Behind the ancient craft and tradition of our ancestors


Geometric decoration embedded itself as one of the major, indispensable elements of Moorish decorative art in the 11th century. From Cordova to Samarkand, architectural surfaces were covered with the impressive star polygons. But it was in the Far West of the Islamic region, in Morocco and Andalusia, that this genre became predominant and experienced extraordinary development. Remarkable and spectacular creations began to emerge and admiration for the craft grew. Following the surrender of Granada in 1942, Morocco inherited the knowledge of the brilliant Andalusian civilization and its craftsmen. The skills and knowledge of the ‘Maallem’craft were conserved, mainly due to the isolation of Morocco from the 16th century. Maallems are experienced mosaic masons, highly trained in the ancient art form and techniques of Moroccan tile design and creation.


Zellij is similar to what most American’s would call mosaics. Pieces are cut very precisely from monochromatic enameled tiles after being baked. The techniques used to create zellij tiles are complex and unique. Maallems need not only the materials and tools to create, but also a great deal of specialized skills and experience. Maallems create brilliant, multicolored, geometric galaxies that infuse style and sophistication into the walls and floors of palaces, hammams, fountains, swimming pools and home interiors. Designs seamlessly combine the elements of earth, water, fire and wind, to arrive at a junction of beauty synonymous with the ancient tradition of mosaic making. The earth used to make the Zellij range of tiles is specific to the region of Fez, Morocco. Earth from other areas just doesn’t create the same high quality result. Tiles made elsewhere are in fact impossible to cut.


Earth is mixed with water and kneaded by hand for some time before being shaped into tiles. The tiles are 4 inches on each side and approximately half an inch thick. The tiles are dried inthe sun before the enameling and baking process begins. A special oven is used which is treated by whichever fuel is available – usually olive pits. Each tile is of only one color, and each color needs to be baked at a specific temperature. Following the baking process, the tiles are removed from the oven, and sorted. Apprentices then draw the shapes of the mosaic pieces tobe cut directly on the tile. They use a zellij template to carefully fit as many pieces as possible upon each tile. The Moroccan tile is then brought to the cutter, who sits cross-legged in front of a simple workbench, which is merely a pile of stones. A piece of iron or a harder stone is used as a support for the tile that is being cut. The tool used to cut the tile looks similar to a hammer, but is larger and wider. It is carefully sharpened at each end. The weight and size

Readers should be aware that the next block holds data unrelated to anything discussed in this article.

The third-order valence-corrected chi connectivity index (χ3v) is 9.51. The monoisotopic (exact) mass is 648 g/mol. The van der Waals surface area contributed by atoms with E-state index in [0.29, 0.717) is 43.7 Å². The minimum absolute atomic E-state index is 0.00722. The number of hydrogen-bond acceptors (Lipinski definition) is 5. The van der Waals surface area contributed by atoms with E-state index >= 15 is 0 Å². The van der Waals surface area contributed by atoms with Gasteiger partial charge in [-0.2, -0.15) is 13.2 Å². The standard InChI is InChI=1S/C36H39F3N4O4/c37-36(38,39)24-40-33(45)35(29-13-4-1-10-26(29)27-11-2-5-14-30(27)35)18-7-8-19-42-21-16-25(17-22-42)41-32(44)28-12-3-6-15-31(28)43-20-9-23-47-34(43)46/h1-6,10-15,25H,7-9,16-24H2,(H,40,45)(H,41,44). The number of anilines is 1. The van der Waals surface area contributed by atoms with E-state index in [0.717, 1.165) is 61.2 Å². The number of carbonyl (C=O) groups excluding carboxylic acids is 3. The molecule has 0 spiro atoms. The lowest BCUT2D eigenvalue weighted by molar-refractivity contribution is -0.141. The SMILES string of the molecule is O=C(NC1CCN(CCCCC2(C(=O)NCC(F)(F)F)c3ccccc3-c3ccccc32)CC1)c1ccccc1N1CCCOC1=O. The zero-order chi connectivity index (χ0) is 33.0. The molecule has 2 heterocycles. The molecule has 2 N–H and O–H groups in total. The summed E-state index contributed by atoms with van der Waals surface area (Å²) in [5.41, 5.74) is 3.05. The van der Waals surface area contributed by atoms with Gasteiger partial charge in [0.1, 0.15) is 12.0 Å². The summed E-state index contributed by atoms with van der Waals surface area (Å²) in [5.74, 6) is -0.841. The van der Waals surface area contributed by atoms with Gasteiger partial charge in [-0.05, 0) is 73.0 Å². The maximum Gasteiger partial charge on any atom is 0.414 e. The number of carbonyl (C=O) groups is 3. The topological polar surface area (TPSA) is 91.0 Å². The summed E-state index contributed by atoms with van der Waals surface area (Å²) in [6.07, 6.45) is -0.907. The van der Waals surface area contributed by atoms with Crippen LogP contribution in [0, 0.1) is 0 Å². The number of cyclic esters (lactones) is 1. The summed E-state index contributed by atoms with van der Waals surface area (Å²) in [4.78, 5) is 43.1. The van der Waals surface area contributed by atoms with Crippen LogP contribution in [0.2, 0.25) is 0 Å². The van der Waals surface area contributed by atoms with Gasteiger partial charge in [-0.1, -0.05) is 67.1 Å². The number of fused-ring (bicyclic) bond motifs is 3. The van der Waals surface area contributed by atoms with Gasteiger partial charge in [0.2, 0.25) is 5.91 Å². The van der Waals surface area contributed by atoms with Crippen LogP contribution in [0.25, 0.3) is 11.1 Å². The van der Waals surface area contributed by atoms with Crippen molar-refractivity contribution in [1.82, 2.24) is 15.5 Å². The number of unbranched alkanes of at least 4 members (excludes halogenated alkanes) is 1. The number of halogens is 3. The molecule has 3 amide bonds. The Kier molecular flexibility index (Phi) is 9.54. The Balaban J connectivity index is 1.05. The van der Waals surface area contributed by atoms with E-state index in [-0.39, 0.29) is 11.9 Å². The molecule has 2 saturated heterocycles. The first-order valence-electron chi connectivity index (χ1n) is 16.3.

of the cutting tool are in great contrast to the small and delicate pieces of the Moroccan tile. Once the zellij pieces are expertly cut, the edges are filed if necessary, and they are placed inbaskets according to their shape and color. A zellij craftsman can cut up to around 400 pieces per day.